Soccer Business Bits: Legal Analysis of the Jaqua Situation, July Fourth Round-up and More

soundersFor the second time since the season started, a Seattle Sounders forward has had his name linked with sexual assault allegations.  The first instance involved Freddy Montero, and those charges were quickly dropped.  Over the weekend, a civil complaint was filed against Montero’s strike partner, Nate Jaqua.  The claim primarily sounds in battery, but includes graphic descriptions of alleged sexual conduct between Jaqua and the female plaintiff.  The plaintiff is a former college soccer player.  Other defendants include the Los Angeles Galaxy, MLS and the Houston Dynamo.  We will reluctantly put on our lawyer hat for a moment and discuss these allegations.

Importantly, this is a civil case, which means that while Jaqua does not face potential criminal penalties (e.g. jail), he does face potential financial damages.  In addition, the standard of proof is typically lower in civil court, where fact finders are asked to use a “more likely than not” or 51% standard.  Because this is a civil action, the plaintiff’s identity has been made public.  Moreover, this is an action that is being pursued by her and not the State of Oregon.  Reports indicate that the police have never investigated these charges.

The inclusion of multiple co-defendants smacks of significant over-reaching by the plaintiff.  While this certainly adds deep pockets  to the case (and can help settlement),  the claims against the defendants other than Jaqua sound in “vicarious liability”.  Put differently, the plaintiff is alleging that these defendants are responsible because Jaqua was acting on their behalf in perpetuating the assault of the plaintiff.  However, under the traditional framework of vicarious liability utilized in Oregon, a plaintiff must prove the following three elements to make out a prima facie case of vicaroius liability:   (1) the conduct must have occurred substantially within the time and space limits authorized by the employment; (2) the employee must have been motivated, at least partially, by a purpose to serve the employer; and (3) the act must have been of a kind that the employee was hired to perform. It is hard to see how any of those elements exist in this case.   A copy of the complaint is here.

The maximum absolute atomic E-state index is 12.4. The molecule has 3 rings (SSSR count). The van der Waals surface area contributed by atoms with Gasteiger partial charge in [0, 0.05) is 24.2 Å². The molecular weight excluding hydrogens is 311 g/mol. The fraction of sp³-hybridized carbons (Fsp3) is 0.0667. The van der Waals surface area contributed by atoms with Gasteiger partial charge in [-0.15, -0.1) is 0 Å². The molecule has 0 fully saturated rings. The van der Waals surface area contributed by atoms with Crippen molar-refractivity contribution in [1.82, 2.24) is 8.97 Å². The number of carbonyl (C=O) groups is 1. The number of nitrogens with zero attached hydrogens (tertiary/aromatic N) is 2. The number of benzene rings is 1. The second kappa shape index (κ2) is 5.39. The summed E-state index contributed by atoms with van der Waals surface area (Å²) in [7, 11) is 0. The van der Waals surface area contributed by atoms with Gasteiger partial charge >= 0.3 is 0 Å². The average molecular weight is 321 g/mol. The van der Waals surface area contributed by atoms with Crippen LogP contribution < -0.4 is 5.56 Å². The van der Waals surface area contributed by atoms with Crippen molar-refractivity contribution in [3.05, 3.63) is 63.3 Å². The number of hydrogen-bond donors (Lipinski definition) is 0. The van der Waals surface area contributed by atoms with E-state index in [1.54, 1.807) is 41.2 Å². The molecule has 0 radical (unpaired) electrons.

We will of course monitor this case as it moves forward.  Suffice to say, Jaqua has forefully denied the allegations.

Independence Day has come and gone, and with it, another week of MLS, WPS and Gold Cup Action.  In Colorado, just under 20k enjoyed the annual July 4th festivities, as the Rapids came up short against Chicago.  In RSL, a dissappointing crowd of 17,400 watched RSL escape with a tie, while 20k were in Los Angeles to see the Galaxy hold off New England.  Red Bull road woes continued, as more than 14k watched New York come up short against Dallas, while a packed house saw Kansas City fall short to Houston at Community America Ballpark.  As always, we recommend that you go here for a detailed look at MLS attendance.

In WPS action, just over 4k were in Chicago for a mid-week game against DC.  A distrubingly low crowd of 1,800 were in New Jersey for a July 4th match between New Jersey and Boston. An apparent crowd of about 5k was in DC for their Sunday evening tilt with Las Angeles.

In Gold Cup play, a small crowd of just over 15k saw the United States beat Grenada and Honduras beat Hati in Seattle.  The July 3 doubleheader in Los Angeles, featuring Costa Rica, El Salvador, Jamaica and Canada brought a 27k sellout.  Games will move to Foxboro, Dallas, Philadelphia for the next rounds with the semi finals in Chicago and finals in New Jersey.